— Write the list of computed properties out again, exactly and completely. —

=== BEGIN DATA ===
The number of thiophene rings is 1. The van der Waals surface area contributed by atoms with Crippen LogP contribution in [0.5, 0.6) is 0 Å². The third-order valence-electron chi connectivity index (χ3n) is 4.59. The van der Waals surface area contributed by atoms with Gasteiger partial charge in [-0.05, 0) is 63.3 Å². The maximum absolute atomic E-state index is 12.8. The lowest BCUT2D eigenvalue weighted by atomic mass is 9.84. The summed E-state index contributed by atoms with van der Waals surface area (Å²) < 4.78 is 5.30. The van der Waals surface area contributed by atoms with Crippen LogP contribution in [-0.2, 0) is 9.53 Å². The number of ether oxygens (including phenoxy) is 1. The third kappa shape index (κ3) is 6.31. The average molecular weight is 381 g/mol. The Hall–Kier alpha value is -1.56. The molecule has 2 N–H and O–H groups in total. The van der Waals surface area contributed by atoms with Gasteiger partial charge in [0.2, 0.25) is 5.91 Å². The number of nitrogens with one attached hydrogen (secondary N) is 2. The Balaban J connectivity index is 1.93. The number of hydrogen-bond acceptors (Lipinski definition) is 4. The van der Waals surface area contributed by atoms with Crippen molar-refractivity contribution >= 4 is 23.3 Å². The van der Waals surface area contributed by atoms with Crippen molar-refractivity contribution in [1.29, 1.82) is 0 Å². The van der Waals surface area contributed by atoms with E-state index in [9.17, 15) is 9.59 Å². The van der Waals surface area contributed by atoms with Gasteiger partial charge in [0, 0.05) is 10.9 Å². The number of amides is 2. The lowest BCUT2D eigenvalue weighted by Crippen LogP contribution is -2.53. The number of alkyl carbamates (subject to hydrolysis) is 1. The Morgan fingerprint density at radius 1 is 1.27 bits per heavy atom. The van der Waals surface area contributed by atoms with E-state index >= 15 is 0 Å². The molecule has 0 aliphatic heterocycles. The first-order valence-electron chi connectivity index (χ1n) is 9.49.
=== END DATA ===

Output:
The number of thiophene rings is 1. The van der Waals surface area contributed by atoms with Crippen LogP contribution in [0.5, 0.6) is 0 Å². The third-order valence-electron chi connectivity index (χ3n) is 4.59. The van der Waals surface area contributed by atoms with Gasteiger partial charge in [-0.05, 0) is 63.3 Å². The maximum absolute atomic E-state index is 12.8. The lowest BCUT2D eigenvalue weighted by atomic mass is 9.84. The summed E-state index contributed by atoms with van der Waals surface area (Å²) < 4.78 is 5.30. The van der Waals surface area contributed by atoms with Crippen LogP contribution in [-0.2, 0) is 9.53 Å². The number of ether oxygens (including phenoxy) is 1. The third kappa shape index (κ3) is 6.31. The average molecular weight is 381 g/mol. The Hall–Kier alpha value is -1.56. The molecule has 2 N–H and O–H groups in total. The van der Waals surface area contributed by atoms with Gasteiger partial charge in [0.2, 0.25) is 5.91 Å². The number of nitrogens with one attached hydrogen (secondary N) is 2. The Balaban J connectivity index is 1.93. The number of hydrogen-bond acceptors (Lipinski definition) is 4. The van der Waals surface area contributed by atoms with Crippen molar-refractivity contribution >= 4 is 23.3 Å². The van der Waals surface area contributed by atoms with Crippen molar-refractivity contribution in [1.29, 1.82) is 0 Å². The van der Waals surface area contributed by atoms with E-state index in [9.17, 15) is 9.59 Å². The van der Waals surface area contributed by atoms with Gasteiger partial charge in [0, 0.05) is 10.9 Å². The number of amides is 2. The lowest BCUT2D eigenvalue weighted by Crippen LogP contribution is -2.53. The number of alkyl carbamates (subject to hydrolysis) is 1. The Morgan fingerprint density at radius 1 is 1.27 bits per heavy atom. The van der Waals surface area contributed by atoms with E-state index >= 15 is 0 Å². The molecule has 0 aliphatic heterocycles. The first-order valence-electron chi connectivity index (χ1n) is 9.49.